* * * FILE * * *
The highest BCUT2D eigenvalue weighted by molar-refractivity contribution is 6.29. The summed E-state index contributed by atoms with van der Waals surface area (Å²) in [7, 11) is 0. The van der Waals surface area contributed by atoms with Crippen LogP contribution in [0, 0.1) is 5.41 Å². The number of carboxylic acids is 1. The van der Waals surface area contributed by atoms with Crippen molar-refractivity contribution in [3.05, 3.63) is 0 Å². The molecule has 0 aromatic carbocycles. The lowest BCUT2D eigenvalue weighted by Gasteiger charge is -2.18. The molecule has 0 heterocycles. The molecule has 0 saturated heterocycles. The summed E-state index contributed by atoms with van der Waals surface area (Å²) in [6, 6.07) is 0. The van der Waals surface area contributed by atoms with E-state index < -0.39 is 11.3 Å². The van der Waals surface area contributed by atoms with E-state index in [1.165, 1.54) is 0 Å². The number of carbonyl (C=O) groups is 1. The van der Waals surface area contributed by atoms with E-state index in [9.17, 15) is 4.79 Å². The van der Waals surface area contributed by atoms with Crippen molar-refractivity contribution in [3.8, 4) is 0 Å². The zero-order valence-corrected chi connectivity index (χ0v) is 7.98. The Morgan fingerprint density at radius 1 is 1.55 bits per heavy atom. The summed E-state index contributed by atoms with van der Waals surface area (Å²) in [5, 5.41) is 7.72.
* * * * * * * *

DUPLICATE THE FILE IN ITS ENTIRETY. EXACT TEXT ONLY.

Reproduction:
The highest BCUT2D eigenvalue weighted by molar-refractivity contribution is 6.29. The summed E-state index contributed by atoms with van der Waals surface area (Å²) in [7, 11) is 0. The van der Waals surface area contributed by atoms with Crippen LogP contribution in [0, 0.1) is 5.41 Å². The number of carboxylic acids is 1. The van der Waals surface area contributed by atoms with Crippen molar-refractivity contribution in [3.05, 3.63) is 0 Å². The molecule has 0 aromatic carbocycles. The lowest BCUT2D eigenvalue weighted by Gasteiger charge is -2.18. The molecule has 0 heterocycles. The molecule has 0 saturated heterocycles. The summed E-state index contributed by atoms with van der Waals surface area (Å²) in [6, 6.07) is 0. The van der Waals surface area contributed by atoms with E-state index < -0.39 is 11.3 Å². The van der Waals surface area contributed by atoms with E-state index in [1.165, 1.54) is 0 Å². The number of carbonyl (C=O) groups is 1. The van der Waals surface area contributed by atoms with E-state index in [9.17, 15) is 4.79 Å². The van der Waals surface area contributed by atoms with Crippen molar-refractivity contribution in [3.8, 4) is 0 Å². The zero-order valence-corrected chi connectivity index (χ0v) is 7.98. The Morgan fingerprint density at radius 1 is 1.55 bits per heavy atom. The summed E-state index contributed by atoms with van der Waals surface area (Å²) in [5, 5.41) is 7.72.